Unthink, the social networking platform whose marketing campaign involves a lot of Facebook bashing, has reached 100,000 registered users, the company is now reporting. As you may recall, the site quickly crashed after TechCrunch sent its usual heavy stream of traffic to the network, and it took Unthink over a day to recover.
Now the number of visitors to the site is doubling daily, including both active users and casual visitors.
According to Rachael Vicari, Unthink COO, the company was unprepared for the amount of traffic it saw. The first two days sent the amount of visitors it expected to see over the first 90 days, she said, and they had to triple the number of servers to keep up. She also cites Alexia’s statistics, which report a 14,800% increase in traffic over the past 7 days alone. Tomorrow will be a week from launch, and since its public debut, 100,000 users have set up their own “Suites” on the network. (For background, Unthink user profiles, which involve a public, private and professional aspect, are called “Suites.”)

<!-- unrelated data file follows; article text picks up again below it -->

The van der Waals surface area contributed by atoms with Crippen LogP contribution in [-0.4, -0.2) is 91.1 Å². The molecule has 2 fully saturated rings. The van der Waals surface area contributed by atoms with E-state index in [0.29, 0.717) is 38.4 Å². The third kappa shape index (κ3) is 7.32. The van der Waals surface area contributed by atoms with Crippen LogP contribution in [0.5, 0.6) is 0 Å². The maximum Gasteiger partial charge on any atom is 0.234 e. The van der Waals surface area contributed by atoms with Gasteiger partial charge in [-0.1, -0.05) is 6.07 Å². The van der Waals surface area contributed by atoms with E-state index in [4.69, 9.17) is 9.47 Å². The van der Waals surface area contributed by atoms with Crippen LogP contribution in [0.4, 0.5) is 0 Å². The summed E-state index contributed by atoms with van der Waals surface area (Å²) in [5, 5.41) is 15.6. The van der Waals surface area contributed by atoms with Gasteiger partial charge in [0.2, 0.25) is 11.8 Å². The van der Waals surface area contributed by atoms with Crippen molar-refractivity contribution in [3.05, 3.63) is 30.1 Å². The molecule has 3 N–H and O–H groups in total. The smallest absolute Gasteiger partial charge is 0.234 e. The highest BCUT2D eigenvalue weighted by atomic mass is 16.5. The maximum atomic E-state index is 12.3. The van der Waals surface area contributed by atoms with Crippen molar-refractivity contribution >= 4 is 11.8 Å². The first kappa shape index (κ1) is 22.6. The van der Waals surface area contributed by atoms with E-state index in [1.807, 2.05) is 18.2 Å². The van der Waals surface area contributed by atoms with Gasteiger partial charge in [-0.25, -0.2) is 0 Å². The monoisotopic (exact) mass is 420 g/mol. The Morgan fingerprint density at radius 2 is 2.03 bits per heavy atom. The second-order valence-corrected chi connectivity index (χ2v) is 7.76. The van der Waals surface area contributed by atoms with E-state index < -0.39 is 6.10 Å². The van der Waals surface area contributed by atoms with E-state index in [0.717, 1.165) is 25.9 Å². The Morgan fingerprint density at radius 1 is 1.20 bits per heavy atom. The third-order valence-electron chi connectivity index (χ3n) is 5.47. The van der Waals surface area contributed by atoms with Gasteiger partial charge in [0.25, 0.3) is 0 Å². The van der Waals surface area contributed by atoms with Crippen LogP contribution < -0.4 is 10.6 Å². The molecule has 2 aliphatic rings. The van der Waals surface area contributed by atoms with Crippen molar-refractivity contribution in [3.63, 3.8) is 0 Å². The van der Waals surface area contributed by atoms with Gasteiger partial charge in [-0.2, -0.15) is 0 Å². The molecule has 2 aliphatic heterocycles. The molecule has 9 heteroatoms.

Growth like this is impressive for an outsider to the typical startup scene (case in point: they didn’t know how much traffic TechCrunch sends!), and especially one that has the chutzpah to take on Facebook itself. Still, one has to wonder how many visitors are driven to the site out of sheer curiosity and disbelief, e.g.: Silly little startup, you think you can beat Facebook? Now that’s something I have to see!
Instead of touting week-old numbers, Unthink should check back in a month, a quarter, 6 months, then a year, and see whether or not the current growth trajectory holds up. User engagement is another important (and unanswered) question. Who’s actually participating on Unthink? How many of the 100,000 are friending users, posting updates, uploading content, etc.?
Vicari says the reason for the growth is because “the time is right” for a network like this, but it’s far too soon to make that claim.
For comparison’s sake, Facebook took a year to reach a million users, and Google+ reached 25 million in around a month’s time – something it took Facebook three years to achieve and which took Twitter over 30 months.
Tampa-based Unthink has $2.5 million in funding from DouglasBay, which publicly claims to have a 21% share in the site.
For more on what Unthink is up to, check out the previous review.